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(RNS) Many African-American atheists say that the act of "coming out" as nonbelievers in their community is to risk everything -- friends, family, business ties -- even their racial and cultural identity. By Kimberly Winston.

2 Comments

  1. I will pray that you come to your senses before your body is all used up. If you indeed believe in not believing I can admire only your ability to concentrate on believing nothing. It is quite an achivement to ignor all the evidence of Gods Creation all around you. It reminds me of my first vacation trip with my wife. She had a very horrible upbringing with little attention paid to her ; till the person she should’ve been able to trust the most …. betrayed her as she blossomed into womanhood. We travelled to a scenic drive that came upon a magnificent view. A huge panorama of miles and miles of majestic purple mountains, majesty was before us. I stopped at a site to view and exclaimed My Dearest , ” Is this just the most beautiful sight we’ve seen today ? ” She did not agree and could not see the beauty at all . I found that most of her moods and life decisions were affected by that early betrayal and the life she lived was so sad for many times because of that long road she’d been on ……….. and had a difficult time leaving . She was familiar with that pain and would not leave that path because it was familiar. I believe most of the atheists are trying to say they’re happy, being unhappy in a group. Well , me thinks thou doth protesteth too much ! If you’re all actually so darn happy as you say you are , then why the big whoop dee do about what you say you are ! ? I have my doubts about your belief system especially with all the overblown rhetoric about your struggle. Yeah Right you may have friends or family pull away but so far I don’t hear too many stories of all the religous people hunting down atheists and forcing them to accept their religion. I’ll pray for you and hope you come to Jesus before your body gives its life up.When people start murdering you in the thousands such as the dark african population of Christian believers in Egypt ; then I might believe you are being persecuted !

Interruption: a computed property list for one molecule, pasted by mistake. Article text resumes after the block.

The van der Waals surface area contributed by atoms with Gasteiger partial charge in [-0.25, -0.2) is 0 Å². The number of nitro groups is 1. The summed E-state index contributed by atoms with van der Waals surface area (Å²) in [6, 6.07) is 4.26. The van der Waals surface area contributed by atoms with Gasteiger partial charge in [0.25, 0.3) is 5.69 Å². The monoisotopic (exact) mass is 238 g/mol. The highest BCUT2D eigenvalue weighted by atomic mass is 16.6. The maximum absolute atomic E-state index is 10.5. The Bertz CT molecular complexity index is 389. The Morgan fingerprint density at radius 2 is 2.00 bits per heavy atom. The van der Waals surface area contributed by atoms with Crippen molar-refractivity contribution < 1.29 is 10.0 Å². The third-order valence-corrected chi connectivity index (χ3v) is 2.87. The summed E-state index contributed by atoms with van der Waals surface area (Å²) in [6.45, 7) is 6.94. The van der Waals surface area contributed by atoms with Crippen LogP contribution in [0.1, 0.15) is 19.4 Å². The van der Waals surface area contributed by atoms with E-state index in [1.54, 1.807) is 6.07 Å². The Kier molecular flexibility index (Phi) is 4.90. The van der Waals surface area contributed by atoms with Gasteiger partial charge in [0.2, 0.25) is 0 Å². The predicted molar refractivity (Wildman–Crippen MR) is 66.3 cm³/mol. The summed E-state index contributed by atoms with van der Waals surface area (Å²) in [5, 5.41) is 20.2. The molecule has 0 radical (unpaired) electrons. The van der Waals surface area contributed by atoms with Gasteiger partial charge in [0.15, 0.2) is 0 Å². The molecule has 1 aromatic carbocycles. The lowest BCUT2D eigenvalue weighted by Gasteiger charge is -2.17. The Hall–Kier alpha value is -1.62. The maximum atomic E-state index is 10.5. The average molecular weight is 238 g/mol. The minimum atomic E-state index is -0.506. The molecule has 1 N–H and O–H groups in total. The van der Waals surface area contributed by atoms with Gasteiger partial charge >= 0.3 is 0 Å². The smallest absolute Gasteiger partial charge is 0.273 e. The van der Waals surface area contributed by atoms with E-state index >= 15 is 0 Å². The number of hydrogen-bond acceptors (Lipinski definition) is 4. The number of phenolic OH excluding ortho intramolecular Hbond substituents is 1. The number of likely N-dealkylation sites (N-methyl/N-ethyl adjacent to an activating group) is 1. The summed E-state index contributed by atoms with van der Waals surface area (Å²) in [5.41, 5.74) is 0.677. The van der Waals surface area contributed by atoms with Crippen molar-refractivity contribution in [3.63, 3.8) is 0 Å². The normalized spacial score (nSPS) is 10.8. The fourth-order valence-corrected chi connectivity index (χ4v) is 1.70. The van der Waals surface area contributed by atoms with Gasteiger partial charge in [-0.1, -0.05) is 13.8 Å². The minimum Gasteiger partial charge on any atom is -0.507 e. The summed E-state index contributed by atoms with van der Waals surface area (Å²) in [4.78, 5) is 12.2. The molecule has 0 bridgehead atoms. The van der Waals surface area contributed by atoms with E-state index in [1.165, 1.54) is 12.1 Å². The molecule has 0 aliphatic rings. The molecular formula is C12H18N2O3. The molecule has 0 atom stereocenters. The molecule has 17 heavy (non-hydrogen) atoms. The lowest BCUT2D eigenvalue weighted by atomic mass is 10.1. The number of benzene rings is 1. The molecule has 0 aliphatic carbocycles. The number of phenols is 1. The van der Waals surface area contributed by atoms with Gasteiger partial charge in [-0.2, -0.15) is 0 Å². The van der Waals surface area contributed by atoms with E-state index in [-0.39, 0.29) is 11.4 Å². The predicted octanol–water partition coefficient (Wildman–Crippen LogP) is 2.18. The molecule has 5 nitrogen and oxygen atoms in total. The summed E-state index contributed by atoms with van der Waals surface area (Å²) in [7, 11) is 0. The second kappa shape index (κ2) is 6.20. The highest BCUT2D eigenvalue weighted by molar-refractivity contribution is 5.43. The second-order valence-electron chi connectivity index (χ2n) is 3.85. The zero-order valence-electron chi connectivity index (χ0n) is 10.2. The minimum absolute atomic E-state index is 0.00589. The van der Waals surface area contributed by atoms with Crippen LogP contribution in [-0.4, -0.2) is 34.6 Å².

2. There are those of us who are ardently religious who understand that the message coming from Black Pulpit is not responding to a spiritual landscape that is more defined by the church’s failure to respond to the needs of people than by ‘purple mountain’s majesty’. I applaud those who are questioning traditional paths of faith. They’re pushing us church-goers off our comfortable pews and, hopefully, making us look for God outside the sanctuary.